The battle over financially troubled MGM-Pathe Communications Co. intensified Monday as Giancarlo Parretti accused Credit Lyonnais Bank Nederland of sabotaging his efforts to run the studio, and Credit Lyonnais announced plans to broaden its control over Parretti's empire.
Parretti's charges are contained in a complaint filed by his holding company, Pathe Communications Corp., with a Delaware court presiding over the dispute. The former MGM chairman maintains that Credit Lyonnais, his chief backer in the $1.4-billion deal, had no cause to seize control of the studio.
Parretti asserts that the state-owned French bank was "fully aware" of his management plans when he acquired MGM last November but that it later turned against him because government officials were angered by his acquisition of Pathe Cinema, the venerable French film company. The bank even forced him to conceal the extent of its involvement in the MGM deal, Parretti said.
Further problems developed when Credit Lyonnais learned that about $18.6 million loaned to MGM was subordinated to its publicly held bonds due to "an apparent blunder," according to Parretti. He said the bank subsequently came close to forcing MGM, which has been plagued by financial problems since Parretti acquired it, into bankruptcy by "systematically" delaying credit line funding.
Credit Lyonnais fired Parretti from the MGM board in June, just two months after he was removed from the chairmanship. The bank accused Parretti at that time of seeking to have himself reinstated as studio chief at an illegally constituted board meeting. Parretti, in his court response, said he asked to be designated as chairman of the meeting, not the studio.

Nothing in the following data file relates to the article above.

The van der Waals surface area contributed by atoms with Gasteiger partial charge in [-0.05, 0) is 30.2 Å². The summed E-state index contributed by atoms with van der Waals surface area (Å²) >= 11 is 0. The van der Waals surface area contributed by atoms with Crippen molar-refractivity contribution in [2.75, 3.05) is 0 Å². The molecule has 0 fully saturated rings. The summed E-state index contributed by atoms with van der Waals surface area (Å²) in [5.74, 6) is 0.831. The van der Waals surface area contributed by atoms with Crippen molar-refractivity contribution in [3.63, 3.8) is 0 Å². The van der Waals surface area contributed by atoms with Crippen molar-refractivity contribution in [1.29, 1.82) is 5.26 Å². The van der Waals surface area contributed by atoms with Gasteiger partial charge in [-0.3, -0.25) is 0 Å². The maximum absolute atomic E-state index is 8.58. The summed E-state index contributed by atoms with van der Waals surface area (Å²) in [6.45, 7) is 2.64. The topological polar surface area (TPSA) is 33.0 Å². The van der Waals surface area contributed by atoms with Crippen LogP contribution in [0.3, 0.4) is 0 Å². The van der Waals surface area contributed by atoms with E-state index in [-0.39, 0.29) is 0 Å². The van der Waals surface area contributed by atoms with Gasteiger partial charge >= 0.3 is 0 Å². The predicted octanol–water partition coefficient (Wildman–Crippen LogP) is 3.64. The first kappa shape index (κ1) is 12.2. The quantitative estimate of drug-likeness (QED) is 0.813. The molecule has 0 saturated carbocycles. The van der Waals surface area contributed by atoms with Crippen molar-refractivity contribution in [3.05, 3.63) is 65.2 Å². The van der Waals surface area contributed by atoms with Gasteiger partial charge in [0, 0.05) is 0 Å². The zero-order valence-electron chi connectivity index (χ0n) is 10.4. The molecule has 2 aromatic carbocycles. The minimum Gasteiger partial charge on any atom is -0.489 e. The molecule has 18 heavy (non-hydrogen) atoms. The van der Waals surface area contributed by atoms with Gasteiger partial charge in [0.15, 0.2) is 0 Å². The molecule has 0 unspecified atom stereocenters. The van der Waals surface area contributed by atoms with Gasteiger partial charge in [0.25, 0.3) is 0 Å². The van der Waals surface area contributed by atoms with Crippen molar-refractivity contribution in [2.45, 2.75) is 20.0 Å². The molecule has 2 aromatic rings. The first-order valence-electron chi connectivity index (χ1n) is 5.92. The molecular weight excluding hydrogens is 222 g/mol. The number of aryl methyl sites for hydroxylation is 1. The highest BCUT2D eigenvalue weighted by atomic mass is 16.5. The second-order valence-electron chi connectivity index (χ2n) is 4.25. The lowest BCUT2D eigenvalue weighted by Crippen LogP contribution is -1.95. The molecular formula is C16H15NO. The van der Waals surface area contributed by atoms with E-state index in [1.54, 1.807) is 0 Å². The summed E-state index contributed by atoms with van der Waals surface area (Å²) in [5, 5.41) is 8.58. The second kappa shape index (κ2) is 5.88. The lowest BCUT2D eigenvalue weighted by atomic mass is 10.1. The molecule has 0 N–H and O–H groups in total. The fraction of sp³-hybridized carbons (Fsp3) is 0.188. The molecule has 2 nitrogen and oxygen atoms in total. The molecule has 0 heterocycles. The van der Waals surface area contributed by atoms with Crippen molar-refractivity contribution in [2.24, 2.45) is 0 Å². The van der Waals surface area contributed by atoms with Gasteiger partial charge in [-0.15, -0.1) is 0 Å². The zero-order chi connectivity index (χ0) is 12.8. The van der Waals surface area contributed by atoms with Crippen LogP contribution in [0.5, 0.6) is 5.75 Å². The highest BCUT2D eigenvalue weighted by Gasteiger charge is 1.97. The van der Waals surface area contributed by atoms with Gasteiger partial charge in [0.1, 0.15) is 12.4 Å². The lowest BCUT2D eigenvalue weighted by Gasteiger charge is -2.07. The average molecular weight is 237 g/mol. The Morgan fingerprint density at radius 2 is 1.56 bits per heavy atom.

Parretti asked the court to reinstate his management team. But Credit Lyonnais indicated that it plans to exert even greater control over Parretti's affairs. The bank, which already has taken control over MGM, disclosed that it also intends to assume voting control over Pathe Communications Corp., MGM's parent company.
Credit Lyonnais said the move is designed to "provide further support for the new management of MGM, to stop interference by (Pathe representatives) with various MGM subsidiaries and to prevent continued financial waste by Pathe."
Parretti controls 98.5% of Pathe. But an agreement between Parretti and Credit Lyonnais gives the bank the option, under certain conditions, to exercise voting rights over the 73% of Pathe's holdings that were put up as collateral against loans made to Parretti interests.
Credit Lyonnais reportedly intends to argue in court that those conditions, which include gross mismanagement, have been met. Credit Lyonnais confirmed last week that its exposure to companies in which Parretti is "directly or indirectly" a majority shareholder totals $888 million. Some analysts have placed the figure as high as $1.5 billion if loans to Parretti associates are included.
Credit Lyonnais won a small victory against Parretti on Monday, when a Paris court ousted Parretti's management team from MGM-Pathe's French subsidiary. The court, citing management irregularities, placed control of the company in the hands of an administrator.
Pathe, in a prepared statement, called the bank's moves illegal and said it would seek a restraining order. Credit Lyonnais declined comment on Parretti's accusations.